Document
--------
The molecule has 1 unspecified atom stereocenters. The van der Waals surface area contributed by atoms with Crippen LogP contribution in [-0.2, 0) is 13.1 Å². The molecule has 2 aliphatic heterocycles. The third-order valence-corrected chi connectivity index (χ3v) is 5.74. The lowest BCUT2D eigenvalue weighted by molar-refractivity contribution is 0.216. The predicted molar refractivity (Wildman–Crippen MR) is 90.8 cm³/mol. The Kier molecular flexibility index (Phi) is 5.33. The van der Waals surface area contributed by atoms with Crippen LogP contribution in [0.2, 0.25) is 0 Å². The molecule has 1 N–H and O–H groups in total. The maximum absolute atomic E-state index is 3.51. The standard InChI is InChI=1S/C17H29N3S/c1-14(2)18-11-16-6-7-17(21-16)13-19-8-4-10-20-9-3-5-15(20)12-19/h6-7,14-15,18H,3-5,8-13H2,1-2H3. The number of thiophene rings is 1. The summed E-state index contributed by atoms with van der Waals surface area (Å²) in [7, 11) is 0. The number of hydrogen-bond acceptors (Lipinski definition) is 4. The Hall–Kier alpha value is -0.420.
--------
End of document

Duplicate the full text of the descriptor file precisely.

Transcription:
The molecule has 1 unspecified atom stereocenters. The van der Waals surface area contributed by atoms with Crippen LogP contribution in [-0.2, 0) is 13.1 Å². The molecule has 2 aliphatic heterocycles. The third-order valence-corrected chi connectivity index (χ3v) is 5.74. The lowest BCUT2D eigenvalue weighted by molar-refractivity contribution is 0.216. The predicted molar refractivity (Wildman–Crippen MR) is 90.8 cm³/mol. The Kier molecular flexibility index (Phi) is 5.33. The van der Waals surface area contributed by atoms with Crippen LogP contribution in [0.2, 0.25) is 0 Å². The molecule has 1 N–H and O–H groups in total. The maximum absolute atomic E-state index is 3.51. The standard InChI is InChI=1S/C17H29N3S/c1-14(2)18-11-16-6-7-17(21-16)13-19-8-4-10-20-9-3-5-15(20)12-19/h6-7,14-15,18H,3-5,8-13H2,1-2H3. The number of thiophene rings is 1. The summed E-state index contributed by atoms with van der Waals surface area (Å²) in [7, 11) is 0. The number of hydrogen-bond acceptors (Lipinski definition) is 4. The Hall–Kier alpha value is -0.420.